In contrast to Theresa May’s mantra during the last general election campaign, the only thing that’s strong and stable right now is the instability itself.
During last week’s Brexit-induced cabinet reshuffle local government was spared the departure of most of its key ministers. Nevertheless, when universal credit requires urgent surgery to reduce the needless misery it is causing in communities across the land, it is hard to see whether the arrival of yet another work and pensions secretary – the fifth in three years – is a blessing or a curse.
Housing and local government secretary James Brokenshire’s status as that rarest of things – a Theresa May loyalist – may well mean he is presented with some higher calling in the event of a further Brexiteer cabinet walkout. Meanwhile, local government minister Rishi Sunak’s previously-stated enthusiasm for leaving the customs union post-Brexit could suggest there is an element of doubt about his ministerial longevity. The impact of either of these men’s departure on the fair funding review or case for extra funding for councils in the spending review would not be positive.
In our top-down system, councils are heavily dependent on centrally-conceived plans, reviews and legislation. So their care funding needs have been hindered by the social care green paper now being overseen by its third minister. More positively, environment secretary Michael Gove teetered on the brink of resignation but decided to remain in post and may yet publish his waste strategy. And, for once, the housing minister survived a reshuffle.
But the future of Ms May’s premiership is on the line. Any new prime minister would inevitably embark on a wider reshuffle which would set back much of the ministerial work on which our sector is dependent. There will be no let up in the central chaos, for the time being at least.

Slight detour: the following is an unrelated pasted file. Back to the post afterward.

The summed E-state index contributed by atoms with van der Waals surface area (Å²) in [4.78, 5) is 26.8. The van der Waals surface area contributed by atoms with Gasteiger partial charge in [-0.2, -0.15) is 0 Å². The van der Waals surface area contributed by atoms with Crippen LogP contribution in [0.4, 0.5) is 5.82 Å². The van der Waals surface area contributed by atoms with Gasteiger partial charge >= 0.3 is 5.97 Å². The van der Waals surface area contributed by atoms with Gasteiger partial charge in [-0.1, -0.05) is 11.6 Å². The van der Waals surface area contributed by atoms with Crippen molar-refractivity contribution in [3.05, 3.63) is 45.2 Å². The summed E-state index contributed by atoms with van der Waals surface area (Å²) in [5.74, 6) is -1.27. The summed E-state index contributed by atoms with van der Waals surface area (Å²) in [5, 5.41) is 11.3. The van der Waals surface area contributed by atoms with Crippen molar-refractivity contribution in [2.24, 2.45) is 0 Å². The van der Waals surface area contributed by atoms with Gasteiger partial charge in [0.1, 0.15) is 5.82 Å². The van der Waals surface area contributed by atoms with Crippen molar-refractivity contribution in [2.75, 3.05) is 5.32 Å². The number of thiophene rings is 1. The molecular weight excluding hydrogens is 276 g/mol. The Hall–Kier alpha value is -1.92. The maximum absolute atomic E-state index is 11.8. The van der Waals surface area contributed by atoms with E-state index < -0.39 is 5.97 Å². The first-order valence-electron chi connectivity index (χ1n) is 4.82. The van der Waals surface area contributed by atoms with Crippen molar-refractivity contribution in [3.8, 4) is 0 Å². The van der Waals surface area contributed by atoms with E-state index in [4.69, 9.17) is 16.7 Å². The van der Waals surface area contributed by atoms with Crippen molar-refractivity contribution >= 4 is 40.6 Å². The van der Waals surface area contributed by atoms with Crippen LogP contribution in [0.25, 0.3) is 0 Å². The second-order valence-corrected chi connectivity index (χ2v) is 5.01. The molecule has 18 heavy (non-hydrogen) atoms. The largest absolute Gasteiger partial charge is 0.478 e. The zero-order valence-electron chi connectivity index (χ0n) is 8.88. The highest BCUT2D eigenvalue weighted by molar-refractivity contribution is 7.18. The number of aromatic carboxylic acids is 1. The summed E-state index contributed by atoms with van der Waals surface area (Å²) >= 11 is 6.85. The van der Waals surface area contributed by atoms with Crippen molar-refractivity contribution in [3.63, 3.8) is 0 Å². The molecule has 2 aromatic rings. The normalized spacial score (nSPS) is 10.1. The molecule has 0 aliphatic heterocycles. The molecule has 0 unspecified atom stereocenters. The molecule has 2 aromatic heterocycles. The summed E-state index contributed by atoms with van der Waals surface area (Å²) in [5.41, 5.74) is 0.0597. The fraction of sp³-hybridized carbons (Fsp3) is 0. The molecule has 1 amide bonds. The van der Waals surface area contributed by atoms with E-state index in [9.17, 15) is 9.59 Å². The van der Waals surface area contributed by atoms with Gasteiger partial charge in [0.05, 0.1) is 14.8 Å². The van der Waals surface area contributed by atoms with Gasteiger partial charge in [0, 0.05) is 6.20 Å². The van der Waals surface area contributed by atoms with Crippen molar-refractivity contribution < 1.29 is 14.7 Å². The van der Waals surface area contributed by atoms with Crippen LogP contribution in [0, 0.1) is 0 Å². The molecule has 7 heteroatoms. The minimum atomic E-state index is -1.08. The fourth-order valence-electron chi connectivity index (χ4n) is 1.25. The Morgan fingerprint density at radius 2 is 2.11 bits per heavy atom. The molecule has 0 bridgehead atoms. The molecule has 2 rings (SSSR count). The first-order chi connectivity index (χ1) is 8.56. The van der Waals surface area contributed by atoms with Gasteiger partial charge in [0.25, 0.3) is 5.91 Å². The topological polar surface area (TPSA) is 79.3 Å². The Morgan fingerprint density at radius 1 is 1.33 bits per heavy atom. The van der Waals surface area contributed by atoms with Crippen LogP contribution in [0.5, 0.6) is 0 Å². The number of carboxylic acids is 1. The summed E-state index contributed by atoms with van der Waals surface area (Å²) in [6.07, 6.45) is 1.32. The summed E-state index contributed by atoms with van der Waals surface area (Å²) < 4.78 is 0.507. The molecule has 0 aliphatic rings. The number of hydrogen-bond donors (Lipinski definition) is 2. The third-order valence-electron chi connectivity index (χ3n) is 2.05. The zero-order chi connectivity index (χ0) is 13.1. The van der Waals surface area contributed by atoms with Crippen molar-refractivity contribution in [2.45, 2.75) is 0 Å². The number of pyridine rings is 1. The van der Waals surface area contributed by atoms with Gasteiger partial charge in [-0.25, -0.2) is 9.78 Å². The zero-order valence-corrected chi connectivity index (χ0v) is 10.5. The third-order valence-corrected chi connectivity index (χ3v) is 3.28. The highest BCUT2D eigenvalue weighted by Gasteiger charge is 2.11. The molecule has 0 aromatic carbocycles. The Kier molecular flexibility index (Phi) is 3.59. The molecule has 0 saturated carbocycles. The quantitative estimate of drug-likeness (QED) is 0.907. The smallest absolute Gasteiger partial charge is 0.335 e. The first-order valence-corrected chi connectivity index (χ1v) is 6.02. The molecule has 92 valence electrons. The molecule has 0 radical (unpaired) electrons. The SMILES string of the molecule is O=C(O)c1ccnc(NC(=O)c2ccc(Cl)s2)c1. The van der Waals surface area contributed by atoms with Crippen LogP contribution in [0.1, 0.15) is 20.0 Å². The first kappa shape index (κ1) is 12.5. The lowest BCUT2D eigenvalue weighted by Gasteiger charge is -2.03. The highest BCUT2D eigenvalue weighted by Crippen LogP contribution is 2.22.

There is some irony that a movement which promised to “take back control” has resulted in the complete loss of control within Whitehall and beyond. Most civil servants report their departments are under-resourced as personnel and ministerial attention have shifted to Brexit. It is often hard to take ministers’ proclamations seriously when the likelihood is that they will not be in post sufficiently long to see their work through.
It shouldn’t be like this. Local government should not be beholden to ministerial whim: local democratic self-determination should not be the hostage of a Conservative civil war in Westminster. The trouble is that councils have been so shorn of powers and money that they tend to have to look upwards, for legislation, guidance and resources.
Now is the time for councils to steal the slogan of Brexit: they need to take back control of their local communities. If the centre ceases to govern effectively, now is the time for the local to step in. If ministers are capable of one last thing, it should be to step back and allow councils to actually do some governing. Councils should not waste this once in a generation opportunity to prove their mettle.